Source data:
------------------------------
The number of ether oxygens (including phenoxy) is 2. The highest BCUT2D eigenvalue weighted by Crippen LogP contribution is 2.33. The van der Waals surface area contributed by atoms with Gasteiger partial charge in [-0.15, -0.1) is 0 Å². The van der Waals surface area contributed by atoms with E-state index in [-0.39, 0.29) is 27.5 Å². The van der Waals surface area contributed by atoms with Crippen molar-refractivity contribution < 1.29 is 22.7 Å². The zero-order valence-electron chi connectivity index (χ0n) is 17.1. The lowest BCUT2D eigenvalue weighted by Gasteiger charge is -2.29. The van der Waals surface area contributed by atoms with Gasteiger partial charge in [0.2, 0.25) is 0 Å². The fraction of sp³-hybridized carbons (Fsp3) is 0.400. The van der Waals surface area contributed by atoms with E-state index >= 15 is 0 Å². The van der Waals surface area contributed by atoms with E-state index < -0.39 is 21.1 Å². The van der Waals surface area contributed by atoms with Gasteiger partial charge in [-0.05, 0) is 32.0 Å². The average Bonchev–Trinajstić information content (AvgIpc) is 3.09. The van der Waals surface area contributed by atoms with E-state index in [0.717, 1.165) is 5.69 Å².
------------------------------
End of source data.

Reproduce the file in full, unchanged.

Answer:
The number of ether oxygens (including phenoxy) is 2. The highest BCUT2D eigenvalue weighted by Crippen LogP contribution is 2.33. The van der Waals surface area contributed by atoms with Gasteiger partial charge in [-0.15, -0.1) is 0 Å². The van der Waals surface area contributed by atoms with E-state index in [-0.39, 0.29) is 27.5 Å². The van der Waals surface area contributed by atoms with Crippen molar-refractivity contribution < 1.29 is 22.7 Å². The zero-order valence-electron chi connectivity index (χ0n) is 17.1. The lowest BCUT2D eigenvalue weighted by Gasteiger charge is -2.29. The van der Waals surface area contributed by atoms with Gasteiger partial charge in [0.2, 0.25) is 0 Å². The fraction of sp³-hybridized carbons (Fsp3) is 0.400. The van der Waals surface area contributed by atoms with E-state index >= 15 is 0 Å². The van der Waals surface area contributed by atoms with E-state index < -0.39 is 21.1 Å². The van der Waals surface area contributed by atoms with Gasteiger partial charge in [-0.05, 0) is 32.0 Å². The average Bonchev–Trinajstić information content (AvgIpc) is 3.09. The van der Waals surface area contributed by atoms with E-state index in [0.717, 1.165) is 5.69 Å².